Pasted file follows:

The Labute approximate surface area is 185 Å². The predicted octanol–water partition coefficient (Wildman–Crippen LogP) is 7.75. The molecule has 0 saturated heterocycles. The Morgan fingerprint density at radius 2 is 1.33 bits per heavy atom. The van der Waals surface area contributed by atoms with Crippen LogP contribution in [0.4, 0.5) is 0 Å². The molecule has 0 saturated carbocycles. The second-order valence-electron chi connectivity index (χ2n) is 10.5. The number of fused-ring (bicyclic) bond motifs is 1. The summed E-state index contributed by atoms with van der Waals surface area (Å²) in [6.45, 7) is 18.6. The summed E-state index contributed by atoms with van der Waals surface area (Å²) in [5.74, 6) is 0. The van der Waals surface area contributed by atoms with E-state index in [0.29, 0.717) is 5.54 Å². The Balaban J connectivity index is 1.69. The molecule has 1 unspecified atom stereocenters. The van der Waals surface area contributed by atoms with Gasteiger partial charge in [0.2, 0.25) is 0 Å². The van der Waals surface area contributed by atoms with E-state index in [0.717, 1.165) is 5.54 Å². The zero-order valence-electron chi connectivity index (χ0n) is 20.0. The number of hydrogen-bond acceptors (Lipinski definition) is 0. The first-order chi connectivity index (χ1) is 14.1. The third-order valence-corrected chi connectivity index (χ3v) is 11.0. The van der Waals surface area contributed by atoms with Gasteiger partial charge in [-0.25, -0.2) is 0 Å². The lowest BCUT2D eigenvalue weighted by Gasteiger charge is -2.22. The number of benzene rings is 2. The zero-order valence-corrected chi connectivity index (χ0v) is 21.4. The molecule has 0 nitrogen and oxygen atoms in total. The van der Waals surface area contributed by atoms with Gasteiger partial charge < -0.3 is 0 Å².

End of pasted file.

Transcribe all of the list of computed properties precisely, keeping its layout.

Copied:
The Labute approximate surface area is 185 Å². The predicted octanol–water partition coefficient (Wildman–Crippen LogP) is 7.75. The molecule has 0 saturated heterocycles. The Morgan fingerprint density at radius 2 is 1.33 bits per heavy atom. The van der Waals surface area contributed by atoms with Crippen LogP contribution in [0.4, 0.5) is 0 Å². The molecule has 0 saturated carbocycles. The second-order valence-electron chi connectivity index (χ2n) is 10.5. The number of fused-ring (bicyclic) bond motifs is 1. The summed E-state index contributed by atoms with van der Waals surface area (Å²) in [6.45, 7) is 18.6. The summed E-state index contributed by atoms with van der Waals surface area (Å²) in [5.74, 6) is 0. The van der Waals surface area contributed by atoms with E-state index in [0.29, 0.717) is 5.54 Å². The Balaban J connectivity index is 1.69. The molecule has 1 unspecified atom stereocenters. The van der Waals surface area contributed by atoms with Gasteiger partial charge in [0.2, 0.25) is 0 Å². The van der Waals surface area contributed by atoms with E-state index in [0.717, 1.165) is 5.54 Å². The zero-order valence-electron chi connectivity index (χ0n) is 20.0. The number of hydrogen-bond acceptors (Lipinski definition) is 0. The first-order chi connectivity index (χ1) is 14.1. The third-order valence-corrected chi connectivity index (χ3v) is 11.0. The van der Waals surface area contributed by atoms with Gasteiger partial charge in [-0.25, -0.2) is 0 Å². The lowest BCUT2D eigenvalue weighted by Gasteiger charge is -2.22. The number of benzene rings is 2. The zero-order valence-corrected chi connectivity index (χ0v) is 21.4. The molecule has 0 nitrogen and oxygen atoms in total. The van der Waals surface area contributed by atoms with Gasteiger partial charge < -0.3 is 0 Å².